The rest of the Sadies set was enjoyable if not particularly memorable. Their country flavored rock was occasionally broken up with an energetic instrumental. The band gets most of its charisma from the Good brothers. The better looking of the tall, lanky pair is Travis Good, a wicked guitar and fiddle player who occasionally will take over lead vocal duties. The other is Dallas Good, a charmingly odd looking fellow who usually sings lead and does all of the talking and ends every song with a sincere thank you. The upright bass gave it that timeless country feeling, while the drummer was quick to follow the brothers lead. They were quite good, but I guess I still wouldn’t go too far out of my way to see them and all the superlatives still seem excessive, though I will admit their cover of Neil Young’s “Everybody Knows This Is Nowhere” was pretty awesome.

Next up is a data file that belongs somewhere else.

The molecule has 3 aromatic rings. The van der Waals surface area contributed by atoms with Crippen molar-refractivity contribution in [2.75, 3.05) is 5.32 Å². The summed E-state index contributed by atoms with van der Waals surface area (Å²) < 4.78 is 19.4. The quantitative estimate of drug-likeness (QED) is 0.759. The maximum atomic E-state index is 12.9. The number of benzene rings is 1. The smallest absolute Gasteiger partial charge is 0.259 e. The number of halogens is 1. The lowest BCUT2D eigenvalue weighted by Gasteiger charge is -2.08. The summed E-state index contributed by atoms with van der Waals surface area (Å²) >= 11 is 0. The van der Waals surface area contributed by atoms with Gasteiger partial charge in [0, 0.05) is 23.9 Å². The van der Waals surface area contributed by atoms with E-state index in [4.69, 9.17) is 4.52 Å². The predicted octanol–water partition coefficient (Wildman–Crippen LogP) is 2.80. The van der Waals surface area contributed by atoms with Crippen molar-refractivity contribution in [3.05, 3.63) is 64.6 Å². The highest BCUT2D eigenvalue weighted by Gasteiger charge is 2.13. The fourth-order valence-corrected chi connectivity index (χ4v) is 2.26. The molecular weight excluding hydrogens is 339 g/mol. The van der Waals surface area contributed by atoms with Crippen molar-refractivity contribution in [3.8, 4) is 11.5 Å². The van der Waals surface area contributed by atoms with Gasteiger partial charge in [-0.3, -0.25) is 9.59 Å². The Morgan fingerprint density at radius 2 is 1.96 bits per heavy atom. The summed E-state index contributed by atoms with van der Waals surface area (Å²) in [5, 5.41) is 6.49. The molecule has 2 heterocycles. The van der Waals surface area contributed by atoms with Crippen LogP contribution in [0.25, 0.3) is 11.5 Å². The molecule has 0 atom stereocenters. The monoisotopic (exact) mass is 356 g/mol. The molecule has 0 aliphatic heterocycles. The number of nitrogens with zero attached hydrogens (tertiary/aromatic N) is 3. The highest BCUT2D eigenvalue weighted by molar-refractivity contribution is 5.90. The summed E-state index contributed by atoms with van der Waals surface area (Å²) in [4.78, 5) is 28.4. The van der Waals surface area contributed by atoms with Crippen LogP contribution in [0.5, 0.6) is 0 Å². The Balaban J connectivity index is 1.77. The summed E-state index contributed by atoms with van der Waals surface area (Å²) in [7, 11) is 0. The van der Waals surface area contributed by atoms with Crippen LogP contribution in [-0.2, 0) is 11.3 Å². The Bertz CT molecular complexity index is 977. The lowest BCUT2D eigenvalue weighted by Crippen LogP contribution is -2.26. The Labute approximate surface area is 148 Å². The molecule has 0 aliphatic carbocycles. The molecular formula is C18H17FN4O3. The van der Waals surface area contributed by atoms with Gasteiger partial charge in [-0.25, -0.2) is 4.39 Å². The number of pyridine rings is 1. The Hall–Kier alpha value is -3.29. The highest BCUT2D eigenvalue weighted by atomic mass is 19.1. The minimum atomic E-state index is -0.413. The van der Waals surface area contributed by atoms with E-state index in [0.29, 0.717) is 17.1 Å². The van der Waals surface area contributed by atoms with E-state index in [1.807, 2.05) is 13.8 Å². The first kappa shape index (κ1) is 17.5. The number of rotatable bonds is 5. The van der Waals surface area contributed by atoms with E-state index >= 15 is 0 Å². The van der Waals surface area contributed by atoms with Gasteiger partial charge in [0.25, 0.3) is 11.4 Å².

Chris Mills on the other hand, I definitely get. I had run into Head of Femur’s Matt Focht on our way in and he admitted that he had never actually seen Chris before. The old school trio that also included long-time bandmates drummer Gerald Dowd and bassist Ryan Hembrey had only played a few songs before Matt leaned over and whispered “He’s a really good songwriter.” Oh yeah, I know. There was a new song in the set, only the second I’ve heard since Living in the Aftermath was released in early 2008. It was pretty terrific but it looks as if the next new release will be a ways off. Other than that there were old favorites like “Fresh, Young Mouth” and of course “The Silver Line” the title track his 2002 release and quite possibly the greatest song ever written. Gerald and Ryan have been his most consistent bandmates over his career, but it had been awhile since I had seen just the three of them. Good stuff.